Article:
I’m still on Ohio time, apparently. My body (mind?) can’t seem to figure out its back in California. So here I am, wide awake and making coffee at 3:30 in the morning. The upside is that it’s raining and oh-so-peaceful. Perfect time for a fire and some uninterrupted knitting.


I’m on the home stretch on my Tangled Yoke Cardigan, one of my all-time favorite projects. I’ve picked up the stitches along the neckband base and marked where I altered the pattern a smidge to put a couple of decreases in that will (I hope) encourage the neckband to lie a little flatter. (You pick up the best warnings about these things on Ravelry!).


Yesteday, I read Jared Flood’s post on his BrooklynTweed blog in which he talks about how long-duration projects remind us of where we’ve been as we’ve knitted them. He says each project has its story. My Tangled Yoke Cardigan’s story is interwoven with my mother, as so much has been this past year….

I started this sweater in North Carolina, the start of September ’08. My husband and I took my mom to the Biltmore for her 80th birthday. It was one of those “whims” otherwise known as intuitive thoughts. Or nudges from a higher power.


My mother’s an amazing, very accomplished woman, fit and smart and lively. It was a challenge to keep up with her as we hiked miles through the woods – and keep in mind this was in the Olden Days when my husband and I were runners. Little did we know that 11 months later would find Mom unable to even stand or speak.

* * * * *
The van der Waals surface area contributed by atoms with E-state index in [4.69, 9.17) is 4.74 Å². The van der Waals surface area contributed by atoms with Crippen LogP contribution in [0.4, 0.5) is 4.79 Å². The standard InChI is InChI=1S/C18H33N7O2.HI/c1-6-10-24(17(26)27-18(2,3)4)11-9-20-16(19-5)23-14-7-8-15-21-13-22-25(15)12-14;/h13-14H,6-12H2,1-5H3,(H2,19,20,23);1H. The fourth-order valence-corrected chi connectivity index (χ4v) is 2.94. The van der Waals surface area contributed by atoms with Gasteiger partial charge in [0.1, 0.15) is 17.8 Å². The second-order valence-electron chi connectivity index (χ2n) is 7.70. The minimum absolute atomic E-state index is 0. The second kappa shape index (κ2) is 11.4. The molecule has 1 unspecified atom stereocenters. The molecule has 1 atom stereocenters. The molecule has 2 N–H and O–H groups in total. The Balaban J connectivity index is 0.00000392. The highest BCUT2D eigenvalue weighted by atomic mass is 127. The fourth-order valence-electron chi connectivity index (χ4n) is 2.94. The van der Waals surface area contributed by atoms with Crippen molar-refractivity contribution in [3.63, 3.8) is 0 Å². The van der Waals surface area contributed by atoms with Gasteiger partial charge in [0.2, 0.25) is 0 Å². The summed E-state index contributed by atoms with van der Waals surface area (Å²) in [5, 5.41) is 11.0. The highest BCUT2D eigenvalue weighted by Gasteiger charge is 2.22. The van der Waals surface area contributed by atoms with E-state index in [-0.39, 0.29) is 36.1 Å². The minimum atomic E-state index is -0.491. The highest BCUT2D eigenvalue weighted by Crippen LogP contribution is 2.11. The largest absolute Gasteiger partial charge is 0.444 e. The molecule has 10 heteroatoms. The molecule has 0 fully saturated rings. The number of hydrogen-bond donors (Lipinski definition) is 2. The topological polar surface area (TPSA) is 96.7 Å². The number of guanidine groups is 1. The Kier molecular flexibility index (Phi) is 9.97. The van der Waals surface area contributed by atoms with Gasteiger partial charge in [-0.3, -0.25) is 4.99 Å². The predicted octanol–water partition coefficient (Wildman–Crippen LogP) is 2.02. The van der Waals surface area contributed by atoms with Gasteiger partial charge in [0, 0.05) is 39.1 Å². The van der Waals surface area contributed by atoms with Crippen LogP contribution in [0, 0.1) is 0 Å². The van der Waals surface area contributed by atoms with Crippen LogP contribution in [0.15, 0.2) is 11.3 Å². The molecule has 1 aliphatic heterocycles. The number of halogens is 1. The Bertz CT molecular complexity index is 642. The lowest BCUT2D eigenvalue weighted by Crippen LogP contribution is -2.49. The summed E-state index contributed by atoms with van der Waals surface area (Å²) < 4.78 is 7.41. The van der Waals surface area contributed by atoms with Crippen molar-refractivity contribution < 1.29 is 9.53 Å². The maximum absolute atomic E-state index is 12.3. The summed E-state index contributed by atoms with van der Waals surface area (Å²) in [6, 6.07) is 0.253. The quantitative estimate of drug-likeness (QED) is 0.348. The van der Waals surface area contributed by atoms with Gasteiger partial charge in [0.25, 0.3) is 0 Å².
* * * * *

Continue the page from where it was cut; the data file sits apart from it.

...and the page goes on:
The North Carolina trip was filled with the awe-inspiring interiors of the Biltmore House, long walks through Olmstead-crafted gardens, the tastiest birthday cake we can remember, laughter, story-telling, and horses. I’m so grateful for the time we had together before the stroke stopped Mom in her tracks.

Happily unaware of what was coming, and a fine argument against omniscience, I think I finished half the body and one sleeve of my sweater during that trip. Flash forward a year plus some, as I finally get around to the Tangled Yoke neckband, I’m glad Mom’s back in her home after months of rehab from her stroke. I’m glad I was there to intercede when she was given the wrong medicines. (Dope up my mother??? No way!) I’m glad I have the great good fortune to be able to make sure she has good care. I’m glad she has fabulous friends who come to see her all the time, braving the frustration of one-way conversations. A step at a time, Mom can navigate her hallway if not the wooded trails. Her spirit is phenomenal. A gift to her daughter.


Run, Mama, run.